The Facts and Figures About Currencies Everybody Should Know


Getting into Forex has never been easier since you can get lots of information online, and you can quickly check whether a company you want to trade with is fraudulent or not. In the digital age seems like (almost) anything has a shortcut, and so does trading.

What we mean by “shortcut”, you don’t have to go outside and go to a specific facility to trade. This means researching and finding the right source of information, and that has been made a lot easier. Still, you need to improve and learn using help from your broker and learning by yourself. You’ll see that Forex is a place that offers many opportunities if you are willing to put some effort into it.

With that being said, you probably know some of the basic forex terms, but here we want to explain some about currencies in particular.

Currency pairs

In foreign exchange (Forex), every currency has a pair. The first currency is the base currency, and the other one is the counter currency. Currency pairs exist for a very profitable reason, and the transaction currency (first one), and the quote currency (the second one), are there to serve as countering one another, in a sense.

The base currency is first to be indicated in currency pairs, and it shows how much of the second currency in the pair (aka quote currency) you need so you can get a base currency unit. Take, for example, EUR/USD. Euro represents base currency, and the American dollar is the quote currency. As you can see, currency pairs are written using currency abbreviation, slash, plus the other currency abbreviation. That’s why when you look at different charts, you will see JPY (Japanese Yen), GBP (the Great British Pound), CHF for the Swiss franc, and so on. That’s why it would be useful to check which ones you don’t know, so you can research them and maybe figure out you’d like to try trading with them as well.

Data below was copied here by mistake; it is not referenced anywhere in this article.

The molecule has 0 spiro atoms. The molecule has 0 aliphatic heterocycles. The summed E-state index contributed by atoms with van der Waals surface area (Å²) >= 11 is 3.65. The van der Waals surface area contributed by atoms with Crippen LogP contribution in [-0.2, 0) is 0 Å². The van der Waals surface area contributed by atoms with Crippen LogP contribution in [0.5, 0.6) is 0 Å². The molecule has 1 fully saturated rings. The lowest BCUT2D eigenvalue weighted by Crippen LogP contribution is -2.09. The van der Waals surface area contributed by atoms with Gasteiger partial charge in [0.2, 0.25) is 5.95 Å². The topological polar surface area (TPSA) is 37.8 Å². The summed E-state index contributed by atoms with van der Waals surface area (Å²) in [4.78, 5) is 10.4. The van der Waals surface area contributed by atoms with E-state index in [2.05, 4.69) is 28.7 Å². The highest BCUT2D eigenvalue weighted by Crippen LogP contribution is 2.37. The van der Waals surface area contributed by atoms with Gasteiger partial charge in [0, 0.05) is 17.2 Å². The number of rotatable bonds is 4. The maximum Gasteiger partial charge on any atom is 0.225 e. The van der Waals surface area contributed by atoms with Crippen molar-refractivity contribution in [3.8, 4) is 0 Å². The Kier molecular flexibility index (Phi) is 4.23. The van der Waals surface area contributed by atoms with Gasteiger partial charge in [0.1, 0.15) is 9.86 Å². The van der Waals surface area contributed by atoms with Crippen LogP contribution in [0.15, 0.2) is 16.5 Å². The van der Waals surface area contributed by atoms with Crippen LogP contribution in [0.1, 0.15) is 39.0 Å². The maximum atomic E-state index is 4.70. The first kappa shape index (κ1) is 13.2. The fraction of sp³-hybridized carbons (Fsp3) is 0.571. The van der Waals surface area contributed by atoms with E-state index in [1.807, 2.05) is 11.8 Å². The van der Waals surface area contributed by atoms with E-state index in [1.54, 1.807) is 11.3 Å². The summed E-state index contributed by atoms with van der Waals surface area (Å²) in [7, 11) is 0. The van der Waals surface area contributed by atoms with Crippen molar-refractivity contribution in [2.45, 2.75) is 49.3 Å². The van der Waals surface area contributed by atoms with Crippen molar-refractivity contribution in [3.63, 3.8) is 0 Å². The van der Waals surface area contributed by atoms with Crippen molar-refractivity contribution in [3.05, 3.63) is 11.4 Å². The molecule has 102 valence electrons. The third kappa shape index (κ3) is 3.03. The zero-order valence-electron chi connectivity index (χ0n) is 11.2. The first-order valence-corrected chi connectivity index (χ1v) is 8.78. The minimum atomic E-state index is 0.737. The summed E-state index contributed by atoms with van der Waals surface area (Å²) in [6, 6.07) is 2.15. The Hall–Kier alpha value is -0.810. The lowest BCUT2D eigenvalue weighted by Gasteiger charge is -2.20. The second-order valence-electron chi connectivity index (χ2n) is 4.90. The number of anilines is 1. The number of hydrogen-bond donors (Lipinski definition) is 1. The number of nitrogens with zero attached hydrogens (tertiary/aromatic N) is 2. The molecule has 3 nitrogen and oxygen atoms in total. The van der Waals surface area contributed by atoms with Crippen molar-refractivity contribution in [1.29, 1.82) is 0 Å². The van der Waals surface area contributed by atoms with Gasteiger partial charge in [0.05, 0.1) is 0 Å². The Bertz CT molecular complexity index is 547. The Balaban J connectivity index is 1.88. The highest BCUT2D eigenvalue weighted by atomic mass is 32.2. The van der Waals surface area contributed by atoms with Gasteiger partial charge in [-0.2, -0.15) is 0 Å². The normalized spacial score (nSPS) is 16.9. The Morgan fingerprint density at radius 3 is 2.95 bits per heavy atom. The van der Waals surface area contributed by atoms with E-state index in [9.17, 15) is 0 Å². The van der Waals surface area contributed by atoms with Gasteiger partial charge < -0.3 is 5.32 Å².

Counter Currency

Counter currency or the quote currency is the second one in the pair (so, if we have EUR/USD, USD would be the quote currency), and it determines the value of the EUR, aka base currency. What may be tricky about the quote currency is that it can act as direct and indirect, where in the first case it represents the foreign currency, but in the latter, it will be the domestic currency.

Important to know: whenever the currency pair value increases, that means the value of the counter currency is falling. It doesn’ matter whether the pair was direct or indirect.

Why is it important to understand both base and quote currency?

No matter how much your broker is willing to explain things to you and what you should try to invest in, if you don’t understand basic charts or forex news when you go online, that means you don’t know enough for your good. What we are explaining here is fundamental and essential knowledge every trader should have to understand the system and their broker better. If you want to trade currencies, there are major, minor and exotic ones, and every one of them is set in specific ways, which implies you need to know as much as you can about them.

Exchange rate

When you take a look at a currency pair, you should be able to see how much you need to buy or sell so you can get one unit of the base currency. It is all decided to depend on the counter currency. Taking EUR/USD as an example once again, if the counter currency (USD) is going down in value, that means EUR is increasing. In this case, EUR represents the base (domestic currency), while USD stands for quote (foreign) currency.

What is Simultaneous Movement?

Investors are an essential part of Forex since they are usually both buying and selling currencies. Whenever they buy a currency pair, that means they bought the base currency and sold the quote currency simultaneously. This is often done when investors think the base currency has the potential to grow and vice versa.


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